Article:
Stock market madness returns as techs plunge


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How CNNMoney's Fear & Greed Index works

Call it the yo-yo market.

The Dow dropped more than 200 points Thursday afternoon and big tech stocks were leading the way down. The Nasdaq tumbled 2%, with tech leaders Apple (AAPL, Tech30), Amazon (AMZN, Tech30), Google owner Alphabet (GOOGL, Tech30), Facebook (FB, Tech30) and Microsoft (MSFT, Tech30) all lower.

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But just a day earlier, the broader market — and the Nasdaq in particular — had one of their best days in months. That followed a big slide on Tuesday though.

It looks like traders are letting their emotions get the best of them. CNNMoney’s Fear & Greed Index, which looks at seven measures of market sentiment, briefly hit “fear” territory on Thursday. But it finished Wednesday in “greed.”

And how’s this for crazy? The VIX (VIX), a measure of volatility that is part of our Fear & Greed Index and goes up when people are nervous, surged 40% Thursday. It’s now flat for the year.

What’s going on? Not much to be honest.

Only a handful of companies reported earnings Thursday morning. There were no major economic reports either — the third reading on first quarter GDP doesn’t count because it’s old news.

Most investors still think that the Federal Reserve will keep rates relatively low in order to keep the economy humming along. Fed chair Janet Yellen is unlikely to boost rates dramatically anytime soon.

Wall Street also is holding out hope that promises Trump made about tax reform, unwinding regulations on banks and health care and launching a stimulus program focused on infrastructure spending will eventually happen — even if it’s not until 2018.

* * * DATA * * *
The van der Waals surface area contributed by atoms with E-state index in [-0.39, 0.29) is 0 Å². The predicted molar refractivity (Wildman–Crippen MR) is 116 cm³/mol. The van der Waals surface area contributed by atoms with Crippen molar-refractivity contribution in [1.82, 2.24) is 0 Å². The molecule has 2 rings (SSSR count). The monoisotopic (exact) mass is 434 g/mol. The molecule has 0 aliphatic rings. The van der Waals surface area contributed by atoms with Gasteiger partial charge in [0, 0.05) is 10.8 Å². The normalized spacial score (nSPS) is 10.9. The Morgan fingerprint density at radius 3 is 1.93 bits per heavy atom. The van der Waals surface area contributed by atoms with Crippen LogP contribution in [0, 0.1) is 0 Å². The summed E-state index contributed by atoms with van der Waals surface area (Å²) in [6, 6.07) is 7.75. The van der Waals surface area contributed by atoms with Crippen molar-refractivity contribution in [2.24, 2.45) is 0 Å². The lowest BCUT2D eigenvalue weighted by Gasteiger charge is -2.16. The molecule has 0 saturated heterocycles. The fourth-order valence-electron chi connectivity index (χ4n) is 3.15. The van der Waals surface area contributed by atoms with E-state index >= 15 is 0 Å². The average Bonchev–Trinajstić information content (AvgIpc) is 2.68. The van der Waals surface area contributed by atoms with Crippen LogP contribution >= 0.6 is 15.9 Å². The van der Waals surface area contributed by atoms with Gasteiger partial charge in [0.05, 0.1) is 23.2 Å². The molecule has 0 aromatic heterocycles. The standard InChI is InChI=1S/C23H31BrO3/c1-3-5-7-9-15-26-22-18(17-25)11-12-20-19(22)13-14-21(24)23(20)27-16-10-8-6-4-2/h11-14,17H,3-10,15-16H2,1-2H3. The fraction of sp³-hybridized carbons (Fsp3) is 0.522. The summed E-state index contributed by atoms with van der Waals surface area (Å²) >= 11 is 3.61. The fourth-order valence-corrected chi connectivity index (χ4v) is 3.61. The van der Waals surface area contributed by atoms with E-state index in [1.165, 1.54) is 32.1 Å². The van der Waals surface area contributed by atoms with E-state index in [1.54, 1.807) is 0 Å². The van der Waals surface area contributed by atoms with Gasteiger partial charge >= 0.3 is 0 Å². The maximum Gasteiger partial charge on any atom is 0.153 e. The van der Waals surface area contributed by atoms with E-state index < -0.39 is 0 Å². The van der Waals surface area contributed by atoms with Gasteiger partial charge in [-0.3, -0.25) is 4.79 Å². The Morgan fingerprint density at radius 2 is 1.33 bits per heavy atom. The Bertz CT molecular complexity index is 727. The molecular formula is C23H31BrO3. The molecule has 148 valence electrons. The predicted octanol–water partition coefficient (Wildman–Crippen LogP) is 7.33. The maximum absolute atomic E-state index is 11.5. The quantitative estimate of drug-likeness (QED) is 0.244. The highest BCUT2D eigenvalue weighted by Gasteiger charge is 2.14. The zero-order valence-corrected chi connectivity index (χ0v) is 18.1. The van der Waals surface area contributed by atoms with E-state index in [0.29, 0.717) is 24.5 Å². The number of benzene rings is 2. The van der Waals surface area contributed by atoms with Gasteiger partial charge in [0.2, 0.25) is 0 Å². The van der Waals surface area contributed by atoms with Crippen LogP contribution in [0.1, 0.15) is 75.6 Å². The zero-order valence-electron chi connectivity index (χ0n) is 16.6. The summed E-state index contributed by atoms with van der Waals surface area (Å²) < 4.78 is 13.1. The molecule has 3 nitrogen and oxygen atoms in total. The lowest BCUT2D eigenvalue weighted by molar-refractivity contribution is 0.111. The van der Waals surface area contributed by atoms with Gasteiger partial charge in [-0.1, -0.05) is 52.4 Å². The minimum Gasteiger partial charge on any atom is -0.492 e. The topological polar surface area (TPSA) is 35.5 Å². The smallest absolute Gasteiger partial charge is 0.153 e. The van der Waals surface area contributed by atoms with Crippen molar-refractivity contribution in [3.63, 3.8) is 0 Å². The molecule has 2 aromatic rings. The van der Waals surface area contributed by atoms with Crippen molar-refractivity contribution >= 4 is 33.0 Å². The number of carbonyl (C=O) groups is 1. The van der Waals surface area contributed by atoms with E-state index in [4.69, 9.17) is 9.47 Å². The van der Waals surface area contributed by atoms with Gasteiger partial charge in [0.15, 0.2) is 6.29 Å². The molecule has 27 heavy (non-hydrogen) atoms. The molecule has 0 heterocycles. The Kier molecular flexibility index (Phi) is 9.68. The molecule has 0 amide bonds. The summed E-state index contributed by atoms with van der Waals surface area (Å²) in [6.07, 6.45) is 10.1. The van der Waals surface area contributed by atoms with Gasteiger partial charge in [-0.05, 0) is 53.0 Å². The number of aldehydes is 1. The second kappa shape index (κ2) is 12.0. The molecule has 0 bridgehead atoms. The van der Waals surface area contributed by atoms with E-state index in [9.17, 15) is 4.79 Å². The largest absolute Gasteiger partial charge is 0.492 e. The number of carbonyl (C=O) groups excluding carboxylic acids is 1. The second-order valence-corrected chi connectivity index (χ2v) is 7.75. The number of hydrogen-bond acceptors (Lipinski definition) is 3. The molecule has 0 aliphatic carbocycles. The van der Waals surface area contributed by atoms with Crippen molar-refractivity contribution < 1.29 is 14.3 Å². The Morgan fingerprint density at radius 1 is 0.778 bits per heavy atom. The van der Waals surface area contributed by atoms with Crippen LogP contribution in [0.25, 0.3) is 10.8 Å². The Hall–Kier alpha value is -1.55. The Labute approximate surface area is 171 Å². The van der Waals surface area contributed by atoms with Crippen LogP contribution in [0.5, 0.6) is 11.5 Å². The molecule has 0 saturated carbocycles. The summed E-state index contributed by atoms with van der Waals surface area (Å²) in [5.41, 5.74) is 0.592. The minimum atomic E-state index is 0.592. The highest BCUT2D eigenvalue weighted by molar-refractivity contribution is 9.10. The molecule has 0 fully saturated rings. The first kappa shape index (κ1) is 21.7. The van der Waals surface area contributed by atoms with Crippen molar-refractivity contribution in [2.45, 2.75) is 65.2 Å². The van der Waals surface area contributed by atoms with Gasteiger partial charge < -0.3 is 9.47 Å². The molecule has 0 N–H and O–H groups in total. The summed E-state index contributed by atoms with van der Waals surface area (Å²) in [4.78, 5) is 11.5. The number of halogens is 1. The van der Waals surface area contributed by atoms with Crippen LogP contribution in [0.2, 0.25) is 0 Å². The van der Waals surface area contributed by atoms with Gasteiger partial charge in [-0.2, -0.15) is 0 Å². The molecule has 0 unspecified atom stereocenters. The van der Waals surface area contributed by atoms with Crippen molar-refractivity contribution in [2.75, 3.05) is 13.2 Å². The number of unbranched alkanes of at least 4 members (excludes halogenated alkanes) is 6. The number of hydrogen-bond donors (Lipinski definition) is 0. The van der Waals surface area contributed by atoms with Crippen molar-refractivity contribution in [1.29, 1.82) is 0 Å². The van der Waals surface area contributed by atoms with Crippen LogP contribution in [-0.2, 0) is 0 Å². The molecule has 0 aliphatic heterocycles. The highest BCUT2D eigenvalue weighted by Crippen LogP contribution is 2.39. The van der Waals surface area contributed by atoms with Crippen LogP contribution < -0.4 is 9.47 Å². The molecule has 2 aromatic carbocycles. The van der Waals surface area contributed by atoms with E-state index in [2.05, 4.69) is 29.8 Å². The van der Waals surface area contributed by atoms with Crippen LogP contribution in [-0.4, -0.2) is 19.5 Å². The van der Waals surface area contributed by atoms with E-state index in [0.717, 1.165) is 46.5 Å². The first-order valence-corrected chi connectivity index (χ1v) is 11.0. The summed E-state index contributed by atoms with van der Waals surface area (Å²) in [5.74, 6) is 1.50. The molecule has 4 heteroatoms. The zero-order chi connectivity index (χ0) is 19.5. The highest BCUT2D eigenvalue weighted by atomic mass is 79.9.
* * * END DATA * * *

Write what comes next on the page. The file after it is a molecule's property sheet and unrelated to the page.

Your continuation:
Related: Have oil prices stopped plunging?

But it does look like traders may be cashing in some of their winning bets to make their second-quarter returns look good.

That’s because Friday wraps up the quarter — and first half of 2017. And despite the recent market volatility and continued turmoil in Washington, it’s been, to quote Frank Sinatra, a very good year.

The Dow and S&P 500 are both up more than 7% so far this year and the Nasdaq, despite Thursday’s drubbing, is still up 13%.

Erik Ristuben, global chief investment strategist for Russell Investments, said U.S. stocks are starting to look expensive now so he’s recommending more international ones, especially in Europe and emerging markets.

He does think that U.S. banks are attractive though. And apparently he’s not alone.

Investors may be looking for new market leaders. To wit, financials and energy stocks — which have both lagged the broader market rally this year — were clinging to slight gains Thursday even as the Dow kept falling.

That makes sense. There actually has been good news for the banks and oil companies lately.

The big banks passed the Federal Reserve’s stress tests and got approval to raise their dividends and stock buyback programs.

Related: America’s banks are really, really healthy

And crude prices have bounced off recent lows on the hopes that production cuts from Saudi Arabia and other OPEC nations will ease the supply glut — and that American shale companies might even pull back on their drilling as well.

It’s also worth noting that investors are getting ready for a holiday-shortened week. The U.S. market is only open for half a day on Monday and closed Tuesday for July 4th.

That’s why it may be a mistake to make too much of what’s going on just a day before many traders take off for a long weekend.

The fate of the market will depend on whether companies are able to keep reporting solid results and if consumers continue to spend. We’ll find out more about that when Corporate America starts posting their second quarter earnings later in July.

CNNMoney (New York) First published June 29, 2017: 2:23 PM ET


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